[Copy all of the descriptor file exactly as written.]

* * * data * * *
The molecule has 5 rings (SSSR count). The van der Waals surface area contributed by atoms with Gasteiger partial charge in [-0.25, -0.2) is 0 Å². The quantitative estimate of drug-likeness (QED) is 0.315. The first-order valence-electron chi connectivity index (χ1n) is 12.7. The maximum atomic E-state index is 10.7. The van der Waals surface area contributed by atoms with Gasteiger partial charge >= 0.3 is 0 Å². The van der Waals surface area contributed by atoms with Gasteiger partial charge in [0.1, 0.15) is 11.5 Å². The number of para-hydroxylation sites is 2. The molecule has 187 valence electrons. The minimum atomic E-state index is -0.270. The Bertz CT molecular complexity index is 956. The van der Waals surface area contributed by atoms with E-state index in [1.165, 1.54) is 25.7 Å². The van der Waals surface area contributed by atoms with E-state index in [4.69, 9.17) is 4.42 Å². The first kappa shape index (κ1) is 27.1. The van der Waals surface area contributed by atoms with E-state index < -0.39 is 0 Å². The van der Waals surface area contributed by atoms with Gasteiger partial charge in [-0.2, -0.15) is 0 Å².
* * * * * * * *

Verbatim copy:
The molecule has 5 rings (SSSR count). The van der Waals surface area contributed by atoms with Gasteiger partial charge in [-0.25, -0.2) is 0 Å². The quantitative estimate of drug-likeness (QED) is 0.315. The first-order valence-electron chi connectivity index (χ1n) is 12.7. The maximum atomic E-state index is 10.7. The van der Waals surface area contributed by atoms with Gasteiger partial charge >= 0.3 is 0 Å². The van der Waals surface area contributed by atoms with Gasteiger partial charge in [0.1, 0.15) is 11.5 Å². The number of para-hydroxylation sites is 2. The molecule has 187 valence electrons. The minimum atomic E-state index is -0.270. The Bertz CT molecular complexity index is 956. The van der Waals surface area contributed by atoms with E-state index in [1.165, 1.54) is 25.7 Å². The van der Waals surface area contributed by atoms with E-state index in [4.69, 9.17) is 4.42 Å². The first kappa shape index (κ1) is 27.1. The van der Waals surface area contributed by atoms with E-state index < -0.39 is 0 Å². The van der Waals surface area contributed by atoms with Gasteiger partial charge in [-0.2, -0.15) is 0 Å².